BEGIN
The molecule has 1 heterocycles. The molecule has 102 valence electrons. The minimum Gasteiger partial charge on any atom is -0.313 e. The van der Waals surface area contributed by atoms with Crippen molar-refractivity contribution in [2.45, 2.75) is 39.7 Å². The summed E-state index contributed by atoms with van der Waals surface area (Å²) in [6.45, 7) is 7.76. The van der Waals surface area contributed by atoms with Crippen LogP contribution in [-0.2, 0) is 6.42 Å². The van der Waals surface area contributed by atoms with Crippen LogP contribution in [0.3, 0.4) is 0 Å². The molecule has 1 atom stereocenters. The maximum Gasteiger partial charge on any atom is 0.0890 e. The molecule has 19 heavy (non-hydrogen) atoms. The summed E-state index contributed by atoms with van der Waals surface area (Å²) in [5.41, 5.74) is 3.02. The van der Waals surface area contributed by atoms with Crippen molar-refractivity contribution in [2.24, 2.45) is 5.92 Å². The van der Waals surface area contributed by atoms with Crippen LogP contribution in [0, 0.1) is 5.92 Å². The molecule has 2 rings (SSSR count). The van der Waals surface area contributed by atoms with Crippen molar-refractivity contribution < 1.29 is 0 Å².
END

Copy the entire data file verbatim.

The molecule has 1 heterocycles. The molecule has 102 valence electrons. The minimum Gasteiger partial charge on any atom is -0.313 e. The van der Waals surface area contributed by atoms with Crippen molar-refractivity contribution in [2.45, 2.75) is 39.7 Å². The summed E-state index contributed by atoms with van der Waals surface area (Å²) in [6.45, 7) is 7.76. The van der Waals surface area contributed by atoms with Crippen LogP contribution in [-0.2, 0) is 6.42 Å². The van der Waals surface area contributed by atoms with Crippen LogP contribution in [0.3, 0.4) is 0 Å². The molecule has 1 atom stereocenters. The maximum Gasteiger partial charge on any atom is 0.0890 e. The molecule has 19 heavy (non-hydrogen) atoms. The summed E-state index contributed by atoms with van der Waals surface area (Å²) in [5.41, 5.74) is 3.02. The van der Waals surface area contributed by atoms with Crippen molar-refractivity contribution in [2.24, 2.45) is 5.92 Å². The van der Waals surface area contributed by atoms with Crippen LogP contribution in [0, 0.1) is 5.92 Å². The molecule has 2 rings (SSSR count). The van der Waals surface area contributed by atoms with Crippen molar-refractivity contribution < 1.29 is 0 Å².